What is ‘Money Laundering’
Money laundering is the process of creating the appearance that large amounts of money obtained from serious crimes, such as drug trafficking or terrorist activity, originated from a legitimate source.
There are three steps involved in the process of laundering money: placement, layering, and integration. Placement refers to the act of introducing “dirty money” (money obtained through illegitimate, criminal means) into the financial system in some way; “layering” is the act of concealing the source of that money by way of a series of complex transactions and bookkeeping gymnastics; and integration refers to the act of acquiring that money in purportedly legitimate means.
One of the more common ways that laundering takes place is when a criminal organization funnels their illegally obtained cash through a cash-based business, slightly inflating the daily take. These organizations are often referred to as “fronts.” In the popular television series “Breaking Bad,” the methamphetamine dealer funnels his earnings from selling illicit drugs through a series of car-wash businesses.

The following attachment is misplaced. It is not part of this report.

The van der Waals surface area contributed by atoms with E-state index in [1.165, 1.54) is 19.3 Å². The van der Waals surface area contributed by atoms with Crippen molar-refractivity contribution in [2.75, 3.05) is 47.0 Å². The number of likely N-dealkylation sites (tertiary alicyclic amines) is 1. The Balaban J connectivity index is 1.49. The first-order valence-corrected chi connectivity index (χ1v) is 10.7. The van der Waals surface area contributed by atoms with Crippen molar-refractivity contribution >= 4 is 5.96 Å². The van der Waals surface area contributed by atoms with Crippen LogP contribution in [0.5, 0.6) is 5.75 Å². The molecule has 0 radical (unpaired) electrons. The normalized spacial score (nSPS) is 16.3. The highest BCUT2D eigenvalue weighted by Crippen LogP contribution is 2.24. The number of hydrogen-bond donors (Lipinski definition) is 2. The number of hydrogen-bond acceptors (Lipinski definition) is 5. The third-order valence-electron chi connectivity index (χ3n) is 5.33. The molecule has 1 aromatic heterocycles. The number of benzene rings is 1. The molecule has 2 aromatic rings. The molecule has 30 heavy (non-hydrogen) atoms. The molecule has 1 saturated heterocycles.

Other common forms of money laundering include smurfing (A smurf is a colloquial term for a money launderer. Also refers to one who seeks to evade scrutiny from government agencies by breaking up a transaction involving a large amount of money into smaller transactions that are below the reporting threshold. The term is derived from the cartoon characters known as The Smurfs) , where a person breaks up large chunks of cash and deposits them over an extended period of time in a financial institution, or simply smuggles large amounts of cash across boarders to deposit them in offshore accounts where money laundering enforcement is less strict.